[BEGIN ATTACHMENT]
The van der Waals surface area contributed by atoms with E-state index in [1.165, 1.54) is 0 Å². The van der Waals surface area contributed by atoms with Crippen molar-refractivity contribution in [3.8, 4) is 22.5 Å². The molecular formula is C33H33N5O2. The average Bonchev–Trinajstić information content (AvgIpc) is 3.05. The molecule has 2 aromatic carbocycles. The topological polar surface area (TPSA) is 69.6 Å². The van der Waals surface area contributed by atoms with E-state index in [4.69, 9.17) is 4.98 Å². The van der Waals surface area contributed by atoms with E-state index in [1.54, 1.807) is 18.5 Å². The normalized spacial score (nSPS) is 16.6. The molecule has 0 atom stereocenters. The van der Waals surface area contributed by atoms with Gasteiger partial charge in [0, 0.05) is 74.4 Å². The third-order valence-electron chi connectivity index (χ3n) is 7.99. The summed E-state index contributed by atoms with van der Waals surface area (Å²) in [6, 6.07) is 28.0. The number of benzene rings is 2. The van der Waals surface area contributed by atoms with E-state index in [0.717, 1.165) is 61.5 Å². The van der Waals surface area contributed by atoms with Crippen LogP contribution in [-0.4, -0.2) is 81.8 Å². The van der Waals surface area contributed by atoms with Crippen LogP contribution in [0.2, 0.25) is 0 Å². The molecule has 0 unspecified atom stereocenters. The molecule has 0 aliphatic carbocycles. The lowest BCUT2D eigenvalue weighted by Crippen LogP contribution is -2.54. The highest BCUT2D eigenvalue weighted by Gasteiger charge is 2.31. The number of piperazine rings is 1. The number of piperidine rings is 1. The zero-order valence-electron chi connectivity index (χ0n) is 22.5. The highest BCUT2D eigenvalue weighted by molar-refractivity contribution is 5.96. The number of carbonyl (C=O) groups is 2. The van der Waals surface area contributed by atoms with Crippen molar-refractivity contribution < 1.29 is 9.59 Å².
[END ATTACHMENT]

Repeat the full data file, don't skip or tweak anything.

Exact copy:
The van der Waals surface area contributed by atoms with E-state index in [1.165, 1.54) is 0 Å². The van der Waals surface area contributed by atoms with Crippen molar-refractivity contribution in [3.8, 4) is 22.5 Å². The molecular formula is C33H33N5O2. The average Bonchev–Trinajstić information content (AvgIpc) is 3.05. The molecule has 2 aromatic carbocycles. The topological polar surface area (TPSA) is 69.6 Å². The van der Waals surface area contributed by atoms with E-state index in [4.69, 9.17) is 4.98 Å². The van der Waals surface area contributed by atoms with E-state index in [1.54, 1.807) is 18.5 Å². The normalized spacial score (nSPS) is 16.6. The molecule has 0 atom stereocenters. The van der Waals surface area contributed by atoms with Gasteiger partial charge in [0, 0.05) is 74.4 Å². The third-order valence-electron chi connectivity index (χ3n) is 7.99. The summed E-state index contributed by atoms with van der Waals surface area (Å²) in [6, 6.07) is 28.0. The number of benzene rings is 2. The van der Waals surface area contributed by atoms with E-state index in [0.717, 1.165) is 61.5 Å². The van der Waals surface area contributed by atoms with Crippen LogP contribution in [-0.4, -0.2) is 81.8 Å². The van der Waals surface area contributed by atoms with Crippen LogP contribution in [0.2, 0.25) is 0 Å². The molecule has 0 unspecified atom stereocenters. The molecule has 0 aliphatic carbocycles. The lowest BCUT2D eigenvalue weighted by Crippen LogP contribution is -2.54. The highest BCUT2D eigenvalue weighted by Gasteiger charge is 2.31. The number of piperazine rings is 1. The number of piperidine rings is 1. The zero-order valence-electron chi connectivity index (χ0n) is 22.5. The highest BCUT2D eigenvalue weighted by molar-refractivity contribution is 5.96. The number of carbonyl (C=O) groups is 2. The van der Waals surface area contributed by atoms with Crippen molar-refractivity contribution < 1.29 is 9.59 Å².